2. A mounting structure according to claim 1 wherein an inner surface wall (20b) of the recess at the inner end portions of said resilient fixing members (20, 20) has a hexagonal cross-section of a larger inner diameter than that of said inner surface wall (20a), and a hexagonal nut (25) with flange (24) is fitted in and fixed to abut against the periphery of said inner surface wall (20b) to prevent rotation.
3. A mounting structure according to claim 1 wherein said resilient fixing member (20) is molded integrally with said nut member (25) during formation of said resilient fixing member (20).
4. A spring mounting structure comprising, in combination,
(a) a coil spring of definite length interposed between and in contact with mounting seats at opposite ends of said coil spring,
(b) a cylindrical resilient fixing member extending part way into each end of said coil spring and press-fitted within said each end of said coil spring so as to contact inner surfaces of said coil spring,
(c) threaded nut members imbedded into a recess in an inner end portion of each of said resilient fixing members,
(d) threaded bolts extending through said mounting seats, said resilient fixing member and threadably engaged with said threaded nut members to tighten sufficiently to compress said resilient fixing members in an axial and radial direction and thereby fix said coil spring to said mounting seats.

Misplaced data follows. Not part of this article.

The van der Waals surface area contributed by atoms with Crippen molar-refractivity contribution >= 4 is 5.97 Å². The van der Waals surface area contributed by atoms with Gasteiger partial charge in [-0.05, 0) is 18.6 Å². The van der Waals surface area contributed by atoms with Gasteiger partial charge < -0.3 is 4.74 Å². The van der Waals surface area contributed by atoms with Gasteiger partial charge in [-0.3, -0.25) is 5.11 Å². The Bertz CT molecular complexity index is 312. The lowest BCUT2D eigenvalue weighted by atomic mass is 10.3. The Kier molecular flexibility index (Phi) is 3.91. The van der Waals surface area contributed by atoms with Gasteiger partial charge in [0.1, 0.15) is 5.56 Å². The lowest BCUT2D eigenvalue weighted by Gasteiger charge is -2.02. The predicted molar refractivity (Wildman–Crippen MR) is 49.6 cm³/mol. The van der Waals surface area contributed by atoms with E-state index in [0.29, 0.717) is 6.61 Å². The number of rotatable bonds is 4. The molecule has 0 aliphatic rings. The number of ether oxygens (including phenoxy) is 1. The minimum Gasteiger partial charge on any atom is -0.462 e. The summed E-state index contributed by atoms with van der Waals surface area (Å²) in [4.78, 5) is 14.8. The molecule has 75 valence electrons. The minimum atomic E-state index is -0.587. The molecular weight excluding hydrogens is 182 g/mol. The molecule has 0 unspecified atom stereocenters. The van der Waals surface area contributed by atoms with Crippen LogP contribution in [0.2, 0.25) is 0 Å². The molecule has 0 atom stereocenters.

Description
BACKGROUND OF THE INVENTION

1. Field of the Invention

The present invention relates to a vibration preventive coil spring mounting structure in a portable work machine, such as a chain saw, and, more particularly, to the easy mounting of the opposite ends of a vibration preventive coil spring to spring mount seats without need of troublesome works, such as welding.

2. Description of the Prior Art

A portable work machine, such as a chain saw, essentially comprises a main body including a power source, and a covering part including grip handles and arranged to surround or partially surround the outer periphery of the main body so as to support same. To suppress propagation of vibrations generated by the power source and impacts generated from the work part (saw chain and other portable power machines) to the grip handles, a plurality of vibration preventive resilient members each having a cylindrical form and made of rubber, for example, are usually interposed between the main body and the covering part so that the main body may substantially be suspended from the covering part through the vibration preventive resilient members (see Japanese Utility Model Publication No. 63-21362).

Generally, the vibration preventive resilient members are made of rubber and are interposed between the main body and the covering part. Also, at least one end of the vibration preventive resilient member is typically bonded and jointed with a fitting end metal plate to which a connecting screw member is secured.